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And knew not compassion, but laugh'd at their

pray'r, When they called on their God, or wept loud in

despair ; Till again rose the morn, and all hush'd was the wail, And on cheeks stark and cold the grim darkness was

pale.

Then the white heartless demons, with curse and with

frown, Gave the dead to the deep, till the darkness came

down: But the angel who blasteth, unheard and unseen, Bade the tyrants lie low where their victims had

been : And down dropp'd the waves, and stone-still hung

the sail, And black sank the dead, while more pale grew the

pale.

Stern angel, how calmly his chosen he slew !
And soon the survivors were fearfully few;
For, wall’d o'er their heads the red firmament stood,
And the sun saw his face in a mirror of blood;
Till they fed on each other, and drank of the sea,
And wildly cursed God in their madness of glee !

What hand sweeps the stars from the cheek of the

night? Who lifts up the sea in the wrath of his might? Why, down from his glance, shrinks in horror the

shark? Why stumbles o'er mountains the blind foodless

barque? Lo, his lightning speaks out, from the growl of the

gale! And shrieking she sinks—while the darkness turns

pale !

THE DYING BOY TO THE SLOE BLOSSOM.

BEFORE thy leaves thou com’st once more,

White blossom of the sloe !
Thy leaves will come as heretofore ;
But this poor heart, its troubles o'er,

Will then lie low.

A month at least before thy time

Thou com'st, pale flower, to me;
For well thou know'st the frosty rime
Will blast me ere my vernal prime,

No more to be.

Why here in winter? No storm lowers

O'er Nature's silent shroud !
But blithe larks meet the sunny showers,
High o'er the doom'd untimely flowers

In beauty bow'd.

Sweet violets, in the budding grove,

Peep where the glad waves run; The wren below, the thrush above, Of bright to-morrow's joy and love

Sing to the sun.

And where the rose-leaf, ever bold,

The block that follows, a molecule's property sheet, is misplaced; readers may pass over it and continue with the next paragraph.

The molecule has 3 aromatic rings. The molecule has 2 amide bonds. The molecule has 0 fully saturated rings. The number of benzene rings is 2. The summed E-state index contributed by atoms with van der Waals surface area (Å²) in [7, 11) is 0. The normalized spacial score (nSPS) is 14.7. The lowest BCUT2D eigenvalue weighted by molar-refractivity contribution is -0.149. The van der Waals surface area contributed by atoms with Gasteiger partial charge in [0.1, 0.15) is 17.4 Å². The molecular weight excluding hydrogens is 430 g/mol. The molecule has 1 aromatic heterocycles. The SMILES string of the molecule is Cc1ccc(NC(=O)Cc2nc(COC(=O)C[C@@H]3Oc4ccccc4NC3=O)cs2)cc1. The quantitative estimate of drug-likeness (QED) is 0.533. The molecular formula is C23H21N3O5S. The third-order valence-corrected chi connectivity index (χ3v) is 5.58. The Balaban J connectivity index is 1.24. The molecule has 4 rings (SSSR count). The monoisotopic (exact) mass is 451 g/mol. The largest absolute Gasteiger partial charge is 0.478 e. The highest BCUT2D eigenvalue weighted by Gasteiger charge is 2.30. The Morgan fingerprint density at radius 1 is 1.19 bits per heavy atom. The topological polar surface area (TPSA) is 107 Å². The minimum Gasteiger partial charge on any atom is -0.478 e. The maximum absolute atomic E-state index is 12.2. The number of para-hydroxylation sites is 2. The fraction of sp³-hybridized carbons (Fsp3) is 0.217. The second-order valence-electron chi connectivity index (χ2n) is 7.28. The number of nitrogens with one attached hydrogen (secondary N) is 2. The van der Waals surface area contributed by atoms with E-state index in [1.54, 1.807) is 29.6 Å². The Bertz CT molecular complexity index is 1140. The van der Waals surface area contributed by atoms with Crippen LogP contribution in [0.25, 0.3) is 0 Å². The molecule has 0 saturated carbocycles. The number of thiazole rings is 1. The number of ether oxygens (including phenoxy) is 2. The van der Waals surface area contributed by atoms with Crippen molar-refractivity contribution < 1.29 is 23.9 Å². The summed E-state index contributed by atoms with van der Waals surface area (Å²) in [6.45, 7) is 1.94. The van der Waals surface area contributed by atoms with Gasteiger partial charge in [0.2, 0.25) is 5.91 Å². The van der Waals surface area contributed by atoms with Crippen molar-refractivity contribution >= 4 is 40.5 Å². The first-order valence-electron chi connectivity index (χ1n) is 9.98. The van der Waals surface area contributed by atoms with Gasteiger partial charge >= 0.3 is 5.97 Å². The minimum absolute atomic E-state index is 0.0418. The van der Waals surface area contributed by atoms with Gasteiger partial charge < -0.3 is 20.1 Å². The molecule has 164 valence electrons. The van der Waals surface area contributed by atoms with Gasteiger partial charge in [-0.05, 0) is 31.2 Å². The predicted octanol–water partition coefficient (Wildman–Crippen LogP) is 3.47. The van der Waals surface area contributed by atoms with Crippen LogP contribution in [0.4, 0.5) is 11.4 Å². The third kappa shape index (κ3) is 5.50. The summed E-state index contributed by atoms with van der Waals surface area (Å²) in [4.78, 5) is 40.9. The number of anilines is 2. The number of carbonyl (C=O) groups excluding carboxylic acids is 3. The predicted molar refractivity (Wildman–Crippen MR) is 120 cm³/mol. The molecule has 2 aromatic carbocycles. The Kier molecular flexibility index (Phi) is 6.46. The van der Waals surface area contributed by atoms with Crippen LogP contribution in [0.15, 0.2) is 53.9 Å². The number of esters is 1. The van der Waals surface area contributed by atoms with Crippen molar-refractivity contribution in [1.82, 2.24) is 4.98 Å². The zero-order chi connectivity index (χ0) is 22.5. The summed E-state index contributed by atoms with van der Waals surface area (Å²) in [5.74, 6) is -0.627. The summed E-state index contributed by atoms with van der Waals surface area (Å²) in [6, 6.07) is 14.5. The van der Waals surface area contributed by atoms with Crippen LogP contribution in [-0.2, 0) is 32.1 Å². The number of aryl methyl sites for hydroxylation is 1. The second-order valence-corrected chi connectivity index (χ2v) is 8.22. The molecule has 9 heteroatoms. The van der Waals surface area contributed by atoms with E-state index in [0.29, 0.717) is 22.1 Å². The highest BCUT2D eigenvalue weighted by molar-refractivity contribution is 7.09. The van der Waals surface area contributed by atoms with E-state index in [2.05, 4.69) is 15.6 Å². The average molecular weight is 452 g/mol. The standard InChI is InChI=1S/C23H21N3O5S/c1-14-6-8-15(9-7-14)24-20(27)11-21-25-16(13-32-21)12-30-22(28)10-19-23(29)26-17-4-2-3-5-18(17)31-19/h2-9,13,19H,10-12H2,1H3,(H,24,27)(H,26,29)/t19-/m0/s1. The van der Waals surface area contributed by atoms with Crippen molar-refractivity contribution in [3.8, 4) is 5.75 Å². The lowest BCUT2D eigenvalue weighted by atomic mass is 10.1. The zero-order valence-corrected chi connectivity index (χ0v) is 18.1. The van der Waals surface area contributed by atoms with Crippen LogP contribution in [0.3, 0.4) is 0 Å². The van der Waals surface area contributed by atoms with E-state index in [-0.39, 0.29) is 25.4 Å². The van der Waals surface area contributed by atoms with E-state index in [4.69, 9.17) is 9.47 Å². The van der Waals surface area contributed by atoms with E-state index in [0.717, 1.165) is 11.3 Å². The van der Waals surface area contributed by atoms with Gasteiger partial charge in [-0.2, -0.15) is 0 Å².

Hears bees chant hymns to God, The breeze-bow'd palm, moss'd o'er with gold, Smiles on the well in summer cold,

And daisied sod.

But thou, pale blossom, thou art come,

And flowers in winter blow,
To tell me that the worm makes room
For me, her brother, in the tomb,

And thinks me slow.

For as the rainbow of the dawn

Foretells an eve of tears,
A sunbeam on the sadden'd lawn
I smile, and weep to be withdrawn

In early years.

Thy leaves will come ! but songful spring

Will see no leaf of mine; Her bells will ring, her bride's maids sing, When my young leaves are withering

Where no suns shine.

O might I breathe morn's dewy breath,

When June's sweet Sabbaths chime !
But, thine before my time, O death!
I go where no flower blossometh,

Before my time.

Even as the blushes of the morn

Vanish, and long ere noon
The dew-drop dieth on the thorn,
So fair I bloom’d; and was I born

To die as soon ?

To love my mother and to die

To perish in my bloom !
Is this my sad brief history ?-
A tear dropp'd from a mother's eye

Into the tomb.

He lived and loved—will sorrow say,

By early sorrow tried ;
He smiled, he sigh'd, he past away;
His life was but an April day-

He loved and died !

My mother smiles, then turns away,

But turns away to weep:
They whisper round me—what they say
I need not hear, for in the clay

I soon must sleep.

Oh, love is sorrow! sad it is

To be both tried and true;
I ever trembled in my bliss;
Now there are farewells in a kiss-

They sigh adieu.

But woodbines flaunt when blue bells fade,

Where Don reflects the skies;
And many a youth in Shire-cliff's shade
Will ramble where my boyhood play'd,

Though William dies.

Then panting woods the breeze will feel,

And bowers, as heretofore, Beneath their load of roses reel; But I through woodbined lanes shall steal

No more, no more.

Well, lay me by my brother's side,

Where late we stood and wept ; For I was stricken when he diedI felt the arrow as he sigh'd

His last and slept.

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